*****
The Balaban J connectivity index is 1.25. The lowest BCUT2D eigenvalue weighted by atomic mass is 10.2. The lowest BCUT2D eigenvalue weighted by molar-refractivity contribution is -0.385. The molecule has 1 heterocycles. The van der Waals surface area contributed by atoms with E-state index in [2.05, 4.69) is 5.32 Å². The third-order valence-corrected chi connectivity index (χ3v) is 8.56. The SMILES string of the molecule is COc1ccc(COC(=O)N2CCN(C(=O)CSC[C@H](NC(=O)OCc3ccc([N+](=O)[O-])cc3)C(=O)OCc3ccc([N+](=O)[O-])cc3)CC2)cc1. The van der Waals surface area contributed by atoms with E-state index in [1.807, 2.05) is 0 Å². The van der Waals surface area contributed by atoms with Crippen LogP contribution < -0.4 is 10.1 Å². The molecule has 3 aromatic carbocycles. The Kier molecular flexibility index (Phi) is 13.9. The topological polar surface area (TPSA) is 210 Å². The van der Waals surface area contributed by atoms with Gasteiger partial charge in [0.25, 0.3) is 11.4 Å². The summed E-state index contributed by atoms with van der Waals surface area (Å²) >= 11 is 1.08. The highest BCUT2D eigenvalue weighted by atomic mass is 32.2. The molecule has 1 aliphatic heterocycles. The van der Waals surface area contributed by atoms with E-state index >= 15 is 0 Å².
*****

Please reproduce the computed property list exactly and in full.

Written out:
The Balaban J connectivity index is 1.25. The lowest BCUT2D eigenvalue weighted by atomic mass is 10.2. The lowest BCUT2D eigenvalue weighted by molar-refractivity contribution is -0.385. The molecule has 1 heterocycles. The van der Waals surface area contributed by atoms with E-state index in [2.05, 4.69) is 5.32 Å². The third-order valence-corrected chi connectivity index (χ3v) is 8.56. The SMILES string of the molecule is COc1ccc(COC(=O)N2CCN(C(=O)CSC[C@H](NC(=O)OCc3ccc([N+](=O)[O-])cc3)C(=O)OCc3ccc([N+](=O)[O-])cc3)CC2)cc1. The van der Waals surface area contributed by atoms with E-state index in [1.807, 2.05) is 0 Å². The van der Waals surface area contributed by atoms with Crippen LogP contribution < -0.4 is 10.1 Å². The molecule has 3 aromatic carbocycles. The Kier molecular flexibility index (Phi) is 13.9. The topological polar surface area (TPSA) is 210 Å². The van der Waals surface area contributed by atoms with Gasteiger partial charge in [0.25, 0.3) is 11.4 Å². The summed E-state index contributed by atoms with van der Waals surface area (Å²) >= 11 is 1.08. The highest BCUT2D eigenvalue weighted by atomic mass is 32.2. The molecule has 1 aliphatic heterocycles. The van der Waals surface area contributed by atoms with E-state index >= 15 is 0 Å².